The only thing to be said in defence of Strauss and his weary warriors is that they maintained a decent standard of sporting behaviour. They never descended into the level of boorish behaviour shown in the New Zealand defeat of South Africa. And they most certainly didn’t behave like the 300 or so yobs who in London yesterday attacked bobbies, who themselves are subject to cuts and redundancy.
Given a fresh focus and resolve there is still hope for the England cricketers. There is none for spotty-faced thugs who believe that hurling missiles into crowds containing small children is acceptable!
THOUGHTS FOR TODAY; THE KISS ” A kiss is an application on the top floor for a job in the basement”…..Brian Johnson “I feel great and I kiss even better”…..Emo Philips “it takes a lot of experience for a girl to kiss like a beginner”…..Jaon Rivers “Kissing Marilyn Monroe was like kissing Hitler”….Tony Curtis “With lips like those Mick Jagger could French-kiss a moose”…..Joan Rivers “Buy me a Mercedes and I’ll make your neck look like a relief map of the Andes”…….Roz Doyle “Kissing Edwina Currie was like kissing a can opener”…..Godfrey Barker “People who throw kisses are mighty hopelessly lazy”….Bob Hope “I wasn’t kissing her. I was just whispering into her mouth”……Chico Marx “How about a Spanish kiss under the mistletoe? It’s like a French kiss only a little further south”….Lorna Adler “I was dating a guy for a while because he told me thatb he had an incurable disease. I didn’t realise it was stupidity”….Gracie Hart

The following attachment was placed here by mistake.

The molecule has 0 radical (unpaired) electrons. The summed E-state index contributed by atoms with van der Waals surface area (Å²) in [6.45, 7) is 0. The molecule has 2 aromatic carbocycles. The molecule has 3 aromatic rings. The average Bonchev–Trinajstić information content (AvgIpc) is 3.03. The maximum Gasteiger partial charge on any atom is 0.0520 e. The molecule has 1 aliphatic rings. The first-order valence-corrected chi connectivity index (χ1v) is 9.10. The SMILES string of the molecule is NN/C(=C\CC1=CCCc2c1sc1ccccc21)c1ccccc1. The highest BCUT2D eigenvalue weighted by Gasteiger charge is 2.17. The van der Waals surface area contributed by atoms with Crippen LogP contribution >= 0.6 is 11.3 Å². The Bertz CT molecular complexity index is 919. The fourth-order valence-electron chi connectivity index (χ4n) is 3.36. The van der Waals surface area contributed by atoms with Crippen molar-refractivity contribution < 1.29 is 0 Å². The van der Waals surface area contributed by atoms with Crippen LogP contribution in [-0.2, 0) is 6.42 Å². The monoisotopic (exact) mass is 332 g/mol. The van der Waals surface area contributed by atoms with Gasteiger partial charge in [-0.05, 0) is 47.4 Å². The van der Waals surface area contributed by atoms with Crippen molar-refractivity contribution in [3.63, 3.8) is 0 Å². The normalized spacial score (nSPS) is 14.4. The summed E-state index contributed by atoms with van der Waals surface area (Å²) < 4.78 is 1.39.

ANSWERS TO YESTERDAY’S QUIZ; 1. 12 2. 5p
TODAY’S QUESTIONS; 1. Who was the author of ‘The Realm of Gold” (1975)? 2. Where was Jean Drapeau a political leader?